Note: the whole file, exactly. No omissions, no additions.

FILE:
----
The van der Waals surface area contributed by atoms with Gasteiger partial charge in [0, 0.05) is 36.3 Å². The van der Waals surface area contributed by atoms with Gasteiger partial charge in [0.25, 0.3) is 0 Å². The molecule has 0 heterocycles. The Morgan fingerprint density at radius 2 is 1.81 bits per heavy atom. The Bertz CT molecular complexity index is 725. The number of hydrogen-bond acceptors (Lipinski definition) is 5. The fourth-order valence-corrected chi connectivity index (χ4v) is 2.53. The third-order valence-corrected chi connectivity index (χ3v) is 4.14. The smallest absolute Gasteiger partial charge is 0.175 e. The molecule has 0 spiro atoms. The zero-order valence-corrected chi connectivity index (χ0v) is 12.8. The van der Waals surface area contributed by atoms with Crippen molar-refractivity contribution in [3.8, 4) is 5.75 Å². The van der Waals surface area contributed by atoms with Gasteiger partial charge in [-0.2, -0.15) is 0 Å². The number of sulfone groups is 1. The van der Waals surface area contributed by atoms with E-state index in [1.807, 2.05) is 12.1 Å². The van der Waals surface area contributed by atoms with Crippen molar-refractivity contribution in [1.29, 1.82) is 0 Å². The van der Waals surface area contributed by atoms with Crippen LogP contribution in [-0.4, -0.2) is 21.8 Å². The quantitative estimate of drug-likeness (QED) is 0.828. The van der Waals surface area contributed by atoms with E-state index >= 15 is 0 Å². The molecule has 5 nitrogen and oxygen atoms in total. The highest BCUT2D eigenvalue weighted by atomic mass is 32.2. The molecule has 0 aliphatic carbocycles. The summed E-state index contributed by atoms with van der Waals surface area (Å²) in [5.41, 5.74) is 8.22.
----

The van der Waals surface area contributed by atoms with Gasteiger partial charge in [0, 0.05) is 36.3 Å². The van der Waals surface area contributed by atoms with Gasteiger partial charge in [0.25, 0.3) is 0 Å². The molecule has 0 heterocycles. The Morgan fingerprint density at radius 2 is 1.81 bits per heavy atom. The Bertz CT molecular complexity index is 725. The number of hydrogen-bond acceptors (Lipinski definition) is 5. The fourth-order valence-corrected chi connectivity index (χ4v) is 2.53. The third-order valence-corrected chi connectivity index (χ3v) is 4.14. The smallest absolute Gasteiger partial charge is 0.175 e. The molecule has 0 spiro atoms. The zero-order valence-corrected chi connectivity index (χ0v) is 12.8. The van der Waals surface area contributed by atoms with Crippen molar-refractivity contribution in [3.8, 4) is 5.75 Å². The van der Waals surface area contributed by atoms with Gasteiger partial charge in [-0.2, -0.15) is 0 Å². The number of sulfone groups is 1. The van der Waals surface area contributed by atoms with E-state index in [1.807, 2.05) is 12.1 Å². The van der Waals surface area contributed by atoms with Crippen molar-refractivity contribution in [1.29, 1.82) is 0 Å². The van der Waals surface area contributed by atoms with Crippen LogP contribution in [-0.4, -0.2) is 21.8 Å². The quantitative estimate of drug-likeness (QED) is 0.828. The van der Waals surface area contributed by atoms with E-state index >= 15 is 0 Å². The molecule has 5 nitrogen and oxygen atoms in total. The highest BCUT2D eigenvalue weighted by atomic mass is 32.2. The molecule has 0 aliphatic carbocycles. The summed E-state index contributed by atoms with van der Waals surface area (Å²) in [5.41, 5.74) is 8.22.